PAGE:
First, there is clearly no upward trend in any of the measures. The “core” measures used by the RBA have been benign for many quarters even with a relatively large fiscal deficit and record low interest rates.
Second, it is clear that the RBA-preferred measures are well within their inflation-targeting band. It is unclear whether what the RBA considers when determining their interest rate decision each month, but given inflation is benign, it may turn its attention to the failing labour market and ease interest rates as a result of that.
Not that the real economy is very sensitive to movements in rates anyway, given that it is hard to discern who wins and who loses from rate changes (the distributional effects across fixed income recipients, creditors and borrowers) and hence it is hard to work out the overall impact on aggregate demand. We know the effect is lagged, uncertain and within normal ranges probably small.
Third, the underlying price pressures (say from wages) are well within the space provided by productivity growth. There is no inflation threat in Australia arising from wages at present given that productivity is rising faster than nominal wages (that is, there have been real wage cuts in recent years).
Fourth, the Australian dollar has been very stable around 94 cents US over the June-quarter and has appreciated a little from its average values in the previous quarter. This has also taken some pressure to the domestic price level.
What is driving inflation in Australia?
The following bar chart compares the contributions to the quarterly change in the CPI for the June-quarter 2014 (blue bars) compared to the March-quarter 2014 (red bars).
The ABS reports that for the June-quarter 2014, the largest price rises were for medical and hospital services (+4.6 per cent), new dwelling purchase by owner-occupiers (+1.6 per cent) and tobacco (+3.1 per cent).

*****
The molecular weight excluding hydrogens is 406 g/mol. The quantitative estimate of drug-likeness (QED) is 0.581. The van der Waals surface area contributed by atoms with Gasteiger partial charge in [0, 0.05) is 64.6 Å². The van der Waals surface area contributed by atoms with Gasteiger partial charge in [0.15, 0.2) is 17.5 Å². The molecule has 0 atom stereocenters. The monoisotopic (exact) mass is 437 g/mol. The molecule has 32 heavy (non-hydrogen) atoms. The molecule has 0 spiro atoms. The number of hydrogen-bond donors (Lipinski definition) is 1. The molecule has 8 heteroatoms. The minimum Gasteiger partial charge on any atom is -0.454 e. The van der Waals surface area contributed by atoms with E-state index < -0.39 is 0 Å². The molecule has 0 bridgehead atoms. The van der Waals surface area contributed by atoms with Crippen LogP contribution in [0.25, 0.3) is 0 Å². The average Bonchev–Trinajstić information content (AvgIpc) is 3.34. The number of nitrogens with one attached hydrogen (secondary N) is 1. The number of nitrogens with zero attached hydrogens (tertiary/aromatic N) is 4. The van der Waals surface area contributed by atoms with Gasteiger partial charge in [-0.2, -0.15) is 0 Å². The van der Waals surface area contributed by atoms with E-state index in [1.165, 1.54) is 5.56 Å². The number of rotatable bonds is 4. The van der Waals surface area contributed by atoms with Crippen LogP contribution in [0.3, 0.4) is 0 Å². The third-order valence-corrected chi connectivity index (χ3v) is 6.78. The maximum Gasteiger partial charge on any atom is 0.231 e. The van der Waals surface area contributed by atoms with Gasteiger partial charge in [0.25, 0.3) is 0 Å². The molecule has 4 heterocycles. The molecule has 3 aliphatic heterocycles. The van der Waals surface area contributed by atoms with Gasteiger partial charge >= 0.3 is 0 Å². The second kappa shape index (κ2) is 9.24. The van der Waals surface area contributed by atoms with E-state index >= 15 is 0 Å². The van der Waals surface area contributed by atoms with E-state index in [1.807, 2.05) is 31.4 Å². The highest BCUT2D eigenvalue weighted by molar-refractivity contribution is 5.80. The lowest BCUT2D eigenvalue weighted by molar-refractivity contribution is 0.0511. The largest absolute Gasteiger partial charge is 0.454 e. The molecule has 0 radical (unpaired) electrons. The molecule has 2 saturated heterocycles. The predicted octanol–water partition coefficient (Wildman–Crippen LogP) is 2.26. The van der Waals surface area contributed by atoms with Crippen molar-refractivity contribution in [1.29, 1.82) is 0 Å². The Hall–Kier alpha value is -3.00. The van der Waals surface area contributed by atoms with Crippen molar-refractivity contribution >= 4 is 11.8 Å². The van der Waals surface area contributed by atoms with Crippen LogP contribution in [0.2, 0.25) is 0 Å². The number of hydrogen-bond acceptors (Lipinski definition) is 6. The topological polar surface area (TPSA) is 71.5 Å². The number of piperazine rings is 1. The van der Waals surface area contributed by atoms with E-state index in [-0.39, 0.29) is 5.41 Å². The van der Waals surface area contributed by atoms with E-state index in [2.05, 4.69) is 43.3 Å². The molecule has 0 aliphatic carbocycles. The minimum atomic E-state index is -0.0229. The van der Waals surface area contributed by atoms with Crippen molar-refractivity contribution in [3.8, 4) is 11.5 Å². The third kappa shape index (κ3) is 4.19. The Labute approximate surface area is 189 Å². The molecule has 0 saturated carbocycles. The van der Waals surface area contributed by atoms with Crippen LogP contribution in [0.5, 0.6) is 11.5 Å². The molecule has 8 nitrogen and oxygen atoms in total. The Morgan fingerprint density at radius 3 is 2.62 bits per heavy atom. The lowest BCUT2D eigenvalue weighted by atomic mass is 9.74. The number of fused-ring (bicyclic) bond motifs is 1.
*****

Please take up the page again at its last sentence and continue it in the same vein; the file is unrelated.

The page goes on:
The ABS reports that the most significant offsetting price falls this quarter were for domestic holiday travel and accommodation (-3.8 per cent), automotive fuel (-2.7 per cent) and telecommunication equipment and services (-1.6 per cent).
The next bar chart provides shows the contributions in points to the annual inflation rate by the various components.
In the twelve months to June 2014, the major drivers of inflation were housing and alcohol and tobacco prices.
Health costs in Australia
One of the drivers in this quarter’s result was the rise in Private Health Insurance Premiums, which took effect from April 1, 2014.
The Federal Department of Health reports that they approved an increase for 2014 of 6.2 per cent.
The following graph shows the nominal approved rate increases since 2010 and the real equivalent (deflating by the national inflation rate).
It is clear that the private health insurers are running well ahead of the inflation rate. The question is why?
For readers who are unaware, the private health insurance funds are parasites and remain profitable because the Australian government forces citizens to join them. If we do not join then the Government imposes a prohibitive tax penalty.
This policy was brought in because people were choosing to leave the funds and rely on the public national health system in response to the high insurance charges, the poor payouts for claims, and the excessive management fees that the funds imposed.
The funds would have largely gone broke had not the Government introduced membership coercion. And this was a so-called liberal government that continually touts the market and free choice.
The Government then approves ridiculously high real increases year after year to further support the huge management fees that are taken out by the executives of these funds.
The Private Health Insurance Market is dominated by two for-profit providers and the concentration is increasing. Around 70 per cent of the market is occupied by for-profit providers.
The 2013 State of the Health Funds Report published by the Private Health Insurance Ombudsman (a federal agency) reveals the so-called management expense ratio (MER), which is a measure of efficiency (the lower the better) and the capacity of management elites to gouge the fund.
The average MER for not-for-profit funds was 9.6 per cent in 2013 and 10.5 per cent for the for-profit funds.
Inflation and Expected Inflation
The fear of inflation, in part, drives this mis-placed faith in monetary policy over fiscal policy.
If we went back to 2009 and examined all of the commentary from the so-called experts we would find an overwhelming emphasis on the so-called inflation risk arising from the fiscal stimulus. The predictions of rising inflation and interest rates dominated the policy discussions.